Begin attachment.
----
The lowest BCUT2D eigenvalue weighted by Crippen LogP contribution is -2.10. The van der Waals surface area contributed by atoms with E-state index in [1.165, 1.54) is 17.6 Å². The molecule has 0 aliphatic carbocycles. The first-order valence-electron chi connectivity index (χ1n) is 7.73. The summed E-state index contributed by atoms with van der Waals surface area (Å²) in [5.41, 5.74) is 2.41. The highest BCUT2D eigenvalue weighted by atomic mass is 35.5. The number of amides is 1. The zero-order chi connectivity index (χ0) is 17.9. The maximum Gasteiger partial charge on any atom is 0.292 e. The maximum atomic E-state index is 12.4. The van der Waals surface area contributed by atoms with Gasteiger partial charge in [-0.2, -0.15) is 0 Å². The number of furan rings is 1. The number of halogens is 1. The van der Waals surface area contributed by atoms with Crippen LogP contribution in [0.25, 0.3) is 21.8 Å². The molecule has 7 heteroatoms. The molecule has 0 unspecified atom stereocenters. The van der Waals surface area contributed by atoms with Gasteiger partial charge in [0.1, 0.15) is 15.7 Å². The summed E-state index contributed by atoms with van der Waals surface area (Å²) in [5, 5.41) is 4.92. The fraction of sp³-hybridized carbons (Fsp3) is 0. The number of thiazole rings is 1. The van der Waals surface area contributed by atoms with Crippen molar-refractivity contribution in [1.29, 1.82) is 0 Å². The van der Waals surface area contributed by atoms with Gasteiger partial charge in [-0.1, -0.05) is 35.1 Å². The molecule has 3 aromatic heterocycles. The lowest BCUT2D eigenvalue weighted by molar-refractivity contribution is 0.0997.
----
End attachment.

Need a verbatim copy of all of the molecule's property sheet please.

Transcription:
The lowest BCUT2D eigenvalue weighted by Crippen LogP contribution is -2.10. The van der Waals surface area contributed by atoms with E-state index in [1.165, 1.54) is 17.6 Å². The molecule has 0 aliphatic carbocycles. The first-order valence-electron chi connectivity index (χ1n) is 7.73. The summed E-state index contributed by atoms with van der Waals surface area (Å²) in [5.41, 5.74) is 2.41. The highest BCUT2D eigenvalue weighted by atomic mass is 35.5. The number of amides is 1. The zero-order chi connectivity index (χ0) is 17.9. The maximum Gasteiger partial charge on any atom is 0.292 e. The maximum atomic E-state index is 12.4. The van der Waals surface area contributed by atoms with Gasteiger partial charge in [-0.2, -0.15) is 0 Å². The number of furan rings is 1. The number of halogens is 1. The van der Waals surface area contributed by atoms with Crippen LogP contribution in [0.25, 0.3) is 21.8 Å². The molecule has 7 heteroatoms. The molecule has 0 unspecified atom stereocenters. The van der Waals surface area contributed by atoms with Gasteiger partial charge in [0.1, 0.15) is 15.7 Å². The summed E-state index contributed by atoms with van der Waals surface area (Å²) in [5, 5.41) is 4.92. The fraction of sp³-hybridized carbons (Fsp3) is 0. The number of thiazole rings is 1. The van der Waals surface area contributed by atoms with Crippen molar-refractivity contribution in [1.29, 1.82) is 0 Å². The van der Waals surface area contributed by atoms with Gasteiger partial charge in [-0.1, -0.05) is 35.1 Å². The molecule has 3 aromatic heterocycles. The lowest BCUT2D eigenvalue weighted by molar-refractivity contribution is 0.0997.